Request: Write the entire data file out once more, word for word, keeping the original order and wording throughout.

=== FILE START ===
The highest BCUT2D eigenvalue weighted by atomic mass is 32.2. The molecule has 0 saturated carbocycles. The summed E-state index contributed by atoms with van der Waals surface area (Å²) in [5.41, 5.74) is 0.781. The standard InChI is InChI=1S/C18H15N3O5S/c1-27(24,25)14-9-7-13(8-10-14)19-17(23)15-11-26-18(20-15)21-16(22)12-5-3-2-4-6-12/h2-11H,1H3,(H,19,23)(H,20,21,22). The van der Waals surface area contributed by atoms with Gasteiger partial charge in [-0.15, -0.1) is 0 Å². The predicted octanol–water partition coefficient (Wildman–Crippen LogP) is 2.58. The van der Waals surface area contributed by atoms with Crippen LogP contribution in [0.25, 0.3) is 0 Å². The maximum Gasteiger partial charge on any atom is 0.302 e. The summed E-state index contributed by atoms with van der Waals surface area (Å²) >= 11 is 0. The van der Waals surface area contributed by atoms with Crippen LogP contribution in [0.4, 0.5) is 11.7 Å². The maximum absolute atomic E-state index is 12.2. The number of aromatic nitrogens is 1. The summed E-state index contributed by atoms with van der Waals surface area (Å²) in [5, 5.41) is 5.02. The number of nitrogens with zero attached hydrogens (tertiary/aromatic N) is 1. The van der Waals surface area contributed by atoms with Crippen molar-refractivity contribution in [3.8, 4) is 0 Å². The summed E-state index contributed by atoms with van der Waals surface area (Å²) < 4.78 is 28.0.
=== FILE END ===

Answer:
The highest BCUT2D eigenvalue weighted by atomic mass is 32.2. The molecule has 0 saturated carbocycles. The summed E-state index contributed by atoms with van der Waals surface area (Å²) in [5.41, 5.74) is 0.781. The standard InChI is InChI=1S/C18H15N3O5S/c1-27(24,25)14-9-7-13(8-10-14)19-17(23)15-11-26-18(20-15)21-16(22)12-5-3-2-4-6-12/h2-11H,1H3,(H,19,23)(H,20,21,22). The van der Waals surface area contributed by atoms with Gasteiger partial charge in [-0.15, -0.1) is 0 Å². The predicted octanol–water partition coefficient (Wildman–Crippen LogP) is 2.58. The van der Waals surface area contributed by atoms with Crippen LogP contribution in [0.25, 0.3) is 0 Å². The maximum Gasteiger partial charge on any atom is 0.302 e. The summed E-state index contributed by atoms with van der Waals surface area (Å²) >= 11 is 0. The van der Waals surface area contributed by atoms with Crippen LogP contribution in [0.4, 0.5) is 11.7 Å². The maximum absolute atomic E-state index is 12.2. The number of aromatic nitrogens is 1. The summed E-state index contributed by atoms with van der Waals surface area (Å²) in [5, 5.41) is 5.02. The number of nitrogens with zero attached hydrogens (tertiary/aromatic N) is 1. The van der Waals surface area contributed by atoms with Crippen molar-refractivity contribution in [3.8, 4) is 0 Å². The summed E-state index contributed by atoms with van der Waals surface area (Å²) < 4.78 is 28.0.